Jake developed Covid symptoms in late November 2020 at the same time as five of his classmates but didn’t have a positive Covid test. He felt that NHS doctors have tried their best but don’t know what’s going on, so he went to a private doctor. Jake was interviewed in November 2021.

Jake developed Covid symptoms around the same time as five of his classmates in late November 2020, and his whole year group was sent home from school. He didn’t get a positive Covid test, but his symptoms – including Covid toe – made him sure he had Covid. Over the next couple of months, Jake started to get spells of a spinning head and they happened more and more. In mid-January, Jake’s left arm went numb and he was sent to hospital.

After a couple of months, Jake’s arm slowly got better. In February, he was given medicine for a fever and rash he had, which he felt also helped with his spinning head. Although his head wasn’t spinning as much, he felt that he was still getting light headed and thought that he might faint. This feeling gradually got worse and Jake ended up fainting almost every other day. At this time, he would spend all day in bed or on the sofa, and sometimes wouldn’t shower for a couple of weeks.

As Jake didn’t have a positive Covid test, he felt it made consultations with his doctors more difficult. A number of doctors dropped Jake’s appointments because they felt he was “outside [their]… expertise”, and he found that his age meant he was bounced between paediatrics and adult care. Jake felt that his hospital appointments were really helpful because the tests were quick and his results came back fast.

At one point, Jake’s family decided to go through private healthcare to see if they could get some help. One private doctor used a tilt-table test and was able to diagnose Jake with PoTS (postural tachycardia syndrome – an abnormal increase in heart rate that occurs after sitting up or standing), which was a relief. Before going private, he had been told that his symptoms might have been “just mental” and so his PoTS diagnosis reassured him he wasn’t “going crazy”. Jake felt that NHS doctors had done what they thought was right but didn’t really know what was going on.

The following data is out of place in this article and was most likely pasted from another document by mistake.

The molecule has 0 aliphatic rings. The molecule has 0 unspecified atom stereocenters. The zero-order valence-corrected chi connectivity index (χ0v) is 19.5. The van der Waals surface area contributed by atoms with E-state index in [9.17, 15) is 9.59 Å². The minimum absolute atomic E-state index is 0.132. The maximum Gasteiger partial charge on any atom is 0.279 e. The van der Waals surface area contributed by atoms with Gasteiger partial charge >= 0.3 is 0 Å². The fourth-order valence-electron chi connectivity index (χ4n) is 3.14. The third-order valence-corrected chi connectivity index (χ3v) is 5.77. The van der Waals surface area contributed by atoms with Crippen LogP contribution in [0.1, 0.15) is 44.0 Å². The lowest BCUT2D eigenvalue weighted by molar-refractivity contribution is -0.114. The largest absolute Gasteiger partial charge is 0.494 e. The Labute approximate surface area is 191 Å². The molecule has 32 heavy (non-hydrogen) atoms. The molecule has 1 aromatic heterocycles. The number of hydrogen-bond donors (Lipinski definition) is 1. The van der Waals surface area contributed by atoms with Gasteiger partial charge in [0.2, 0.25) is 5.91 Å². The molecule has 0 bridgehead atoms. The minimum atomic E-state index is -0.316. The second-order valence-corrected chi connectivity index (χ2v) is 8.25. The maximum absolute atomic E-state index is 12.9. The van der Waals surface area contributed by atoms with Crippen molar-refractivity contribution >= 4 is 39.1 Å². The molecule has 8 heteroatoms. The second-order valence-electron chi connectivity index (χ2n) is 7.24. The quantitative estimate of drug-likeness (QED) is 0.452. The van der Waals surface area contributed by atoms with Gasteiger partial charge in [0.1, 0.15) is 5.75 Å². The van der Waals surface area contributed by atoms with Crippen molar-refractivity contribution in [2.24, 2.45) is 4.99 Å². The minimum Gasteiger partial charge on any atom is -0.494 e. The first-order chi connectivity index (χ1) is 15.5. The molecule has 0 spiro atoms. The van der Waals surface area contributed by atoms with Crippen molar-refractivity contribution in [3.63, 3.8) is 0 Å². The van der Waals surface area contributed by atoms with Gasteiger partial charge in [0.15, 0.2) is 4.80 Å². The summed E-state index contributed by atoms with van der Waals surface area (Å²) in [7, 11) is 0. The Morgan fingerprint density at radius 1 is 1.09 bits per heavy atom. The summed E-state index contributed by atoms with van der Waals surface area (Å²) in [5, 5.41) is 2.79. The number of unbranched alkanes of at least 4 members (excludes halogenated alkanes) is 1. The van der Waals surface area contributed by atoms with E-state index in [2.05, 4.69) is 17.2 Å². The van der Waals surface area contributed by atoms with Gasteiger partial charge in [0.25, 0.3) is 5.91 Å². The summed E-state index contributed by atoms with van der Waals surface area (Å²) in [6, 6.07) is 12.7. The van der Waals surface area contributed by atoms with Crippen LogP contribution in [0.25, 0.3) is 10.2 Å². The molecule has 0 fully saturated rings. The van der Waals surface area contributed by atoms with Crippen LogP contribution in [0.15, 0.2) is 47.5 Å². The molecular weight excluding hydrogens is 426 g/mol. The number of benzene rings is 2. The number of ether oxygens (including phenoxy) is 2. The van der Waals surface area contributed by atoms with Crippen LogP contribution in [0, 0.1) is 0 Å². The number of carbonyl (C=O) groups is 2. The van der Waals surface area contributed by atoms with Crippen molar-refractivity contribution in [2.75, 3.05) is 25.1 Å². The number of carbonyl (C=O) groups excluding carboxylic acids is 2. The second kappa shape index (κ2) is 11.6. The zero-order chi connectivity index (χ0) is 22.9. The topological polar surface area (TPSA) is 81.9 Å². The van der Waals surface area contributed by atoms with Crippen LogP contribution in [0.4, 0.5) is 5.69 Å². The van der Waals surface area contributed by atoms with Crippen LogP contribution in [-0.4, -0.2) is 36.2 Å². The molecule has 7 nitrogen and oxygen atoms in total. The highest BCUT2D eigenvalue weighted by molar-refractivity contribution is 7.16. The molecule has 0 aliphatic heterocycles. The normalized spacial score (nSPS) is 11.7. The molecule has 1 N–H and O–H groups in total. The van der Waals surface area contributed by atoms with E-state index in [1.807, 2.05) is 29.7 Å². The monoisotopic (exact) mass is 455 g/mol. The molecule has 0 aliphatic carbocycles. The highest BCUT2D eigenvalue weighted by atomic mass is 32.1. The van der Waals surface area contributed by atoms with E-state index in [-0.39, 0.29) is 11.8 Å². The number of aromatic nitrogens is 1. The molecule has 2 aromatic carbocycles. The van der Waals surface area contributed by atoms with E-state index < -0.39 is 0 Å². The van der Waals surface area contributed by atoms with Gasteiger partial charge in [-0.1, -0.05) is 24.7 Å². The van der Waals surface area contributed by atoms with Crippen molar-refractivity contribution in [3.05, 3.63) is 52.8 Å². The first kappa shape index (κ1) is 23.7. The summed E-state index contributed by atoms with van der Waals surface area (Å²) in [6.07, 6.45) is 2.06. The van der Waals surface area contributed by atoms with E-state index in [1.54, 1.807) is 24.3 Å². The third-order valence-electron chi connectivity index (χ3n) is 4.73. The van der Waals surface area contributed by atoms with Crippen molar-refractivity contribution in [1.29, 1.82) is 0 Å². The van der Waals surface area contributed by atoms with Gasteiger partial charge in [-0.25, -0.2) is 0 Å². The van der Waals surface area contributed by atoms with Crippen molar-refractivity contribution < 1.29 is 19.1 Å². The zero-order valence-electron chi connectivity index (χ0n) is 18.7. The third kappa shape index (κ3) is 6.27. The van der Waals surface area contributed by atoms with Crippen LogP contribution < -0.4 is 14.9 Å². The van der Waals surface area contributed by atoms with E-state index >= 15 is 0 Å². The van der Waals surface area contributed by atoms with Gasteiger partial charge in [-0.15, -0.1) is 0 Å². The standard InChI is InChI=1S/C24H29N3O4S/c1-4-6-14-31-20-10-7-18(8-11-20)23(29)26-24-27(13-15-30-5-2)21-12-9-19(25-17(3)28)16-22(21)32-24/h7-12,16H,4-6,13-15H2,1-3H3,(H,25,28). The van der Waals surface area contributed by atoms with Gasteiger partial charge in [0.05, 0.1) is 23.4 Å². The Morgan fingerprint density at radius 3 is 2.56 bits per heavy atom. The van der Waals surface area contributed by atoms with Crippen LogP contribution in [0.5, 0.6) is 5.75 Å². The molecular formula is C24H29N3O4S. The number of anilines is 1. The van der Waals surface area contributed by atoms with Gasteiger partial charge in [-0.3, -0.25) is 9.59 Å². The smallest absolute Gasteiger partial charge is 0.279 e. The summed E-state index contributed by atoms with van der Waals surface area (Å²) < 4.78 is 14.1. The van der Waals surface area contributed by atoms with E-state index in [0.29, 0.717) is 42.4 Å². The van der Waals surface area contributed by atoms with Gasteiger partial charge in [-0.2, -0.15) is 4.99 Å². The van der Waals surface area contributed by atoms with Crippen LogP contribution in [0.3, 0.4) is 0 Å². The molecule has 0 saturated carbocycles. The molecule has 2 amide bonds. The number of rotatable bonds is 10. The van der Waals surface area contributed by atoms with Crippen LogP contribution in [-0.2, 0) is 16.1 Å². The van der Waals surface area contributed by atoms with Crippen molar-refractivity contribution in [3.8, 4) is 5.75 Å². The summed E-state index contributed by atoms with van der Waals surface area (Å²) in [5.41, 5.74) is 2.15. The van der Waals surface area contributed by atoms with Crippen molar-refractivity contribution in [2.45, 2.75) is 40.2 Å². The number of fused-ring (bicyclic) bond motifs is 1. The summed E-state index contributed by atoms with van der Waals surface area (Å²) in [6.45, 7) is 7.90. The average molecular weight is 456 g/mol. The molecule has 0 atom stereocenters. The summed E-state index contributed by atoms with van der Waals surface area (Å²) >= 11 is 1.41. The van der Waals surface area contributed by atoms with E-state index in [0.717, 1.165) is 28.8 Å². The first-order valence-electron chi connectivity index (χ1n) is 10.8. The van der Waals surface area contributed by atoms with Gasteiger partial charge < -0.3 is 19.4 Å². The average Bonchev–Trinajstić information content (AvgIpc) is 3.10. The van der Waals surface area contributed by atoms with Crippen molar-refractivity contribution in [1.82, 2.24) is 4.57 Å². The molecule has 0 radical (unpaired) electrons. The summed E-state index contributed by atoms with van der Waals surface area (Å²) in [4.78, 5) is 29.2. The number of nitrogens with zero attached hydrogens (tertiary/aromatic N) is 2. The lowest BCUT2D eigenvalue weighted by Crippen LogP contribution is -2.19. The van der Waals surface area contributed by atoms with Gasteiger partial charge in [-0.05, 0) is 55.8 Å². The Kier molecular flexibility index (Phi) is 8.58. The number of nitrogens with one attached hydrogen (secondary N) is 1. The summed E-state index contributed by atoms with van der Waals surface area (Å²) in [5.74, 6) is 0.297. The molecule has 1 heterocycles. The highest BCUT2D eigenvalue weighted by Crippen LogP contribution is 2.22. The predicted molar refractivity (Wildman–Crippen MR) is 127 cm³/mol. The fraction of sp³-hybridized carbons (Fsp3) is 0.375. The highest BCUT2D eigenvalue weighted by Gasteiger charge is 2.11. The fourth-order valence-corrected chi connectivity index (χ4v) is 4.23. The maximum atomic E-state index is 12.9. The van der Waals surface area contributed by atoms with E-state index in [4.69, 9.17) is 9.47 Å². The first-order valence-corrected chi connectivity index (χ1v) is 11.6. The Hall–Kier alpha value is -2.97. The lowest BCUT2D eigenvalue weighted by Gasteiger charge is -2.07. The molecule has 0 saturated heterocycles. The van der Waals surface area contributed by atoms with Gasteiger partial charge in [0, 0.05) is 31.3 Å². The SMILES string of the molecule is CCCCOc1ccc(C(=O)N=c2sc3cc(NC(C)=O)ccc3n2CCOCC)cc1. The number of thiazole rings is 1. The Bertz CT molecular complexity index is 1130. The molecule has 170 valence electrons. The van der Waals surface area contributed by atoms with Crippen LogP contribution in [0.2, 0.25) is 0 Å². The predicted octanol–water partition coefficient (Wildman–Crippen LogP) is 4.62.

After getting his PoTS diagnosis, Jake felt that consultations became much easier – especially after he also got his Long Covid diagnosis in March 2021. Jake had been referred to a Long Covid clinic but felt that it wasn’t very good because it wasn’t in-person and he didn’t know what he wanted from the service. However, Jake felt the fatigue therapist he saw after getting a cold and relapsing for around three months was much better. Jake had been struggling to sleep and was given melatonin for this, as well as working on energy plans with the therapist to get back to doing what he loved before Long Covid.

Jake had recently joined a group therapy session for other 16–17-year-olds with Long Covid. Jake felt that this group has been “helpful to see that [he’s] not alone” but would warn people not to compare themselves and their recovery with others.

Jake says that melatonin has helped him to sleep and group therapy with other teenagers his age has helped him feel that he’s not alone.

Age at interview 16

Jake was feeling better over the summer, but his symptoms relapsed after he caught a cold.

Age at interview 16

Jake really likes his fatigue specialist and has had a very positive experience with her.

Age at interview 16

Jake’s symptoms changed across several months. These included discoloured toes, head spinning, numbness in his left arm, fever, rashes, and fainting.

Age at interview 16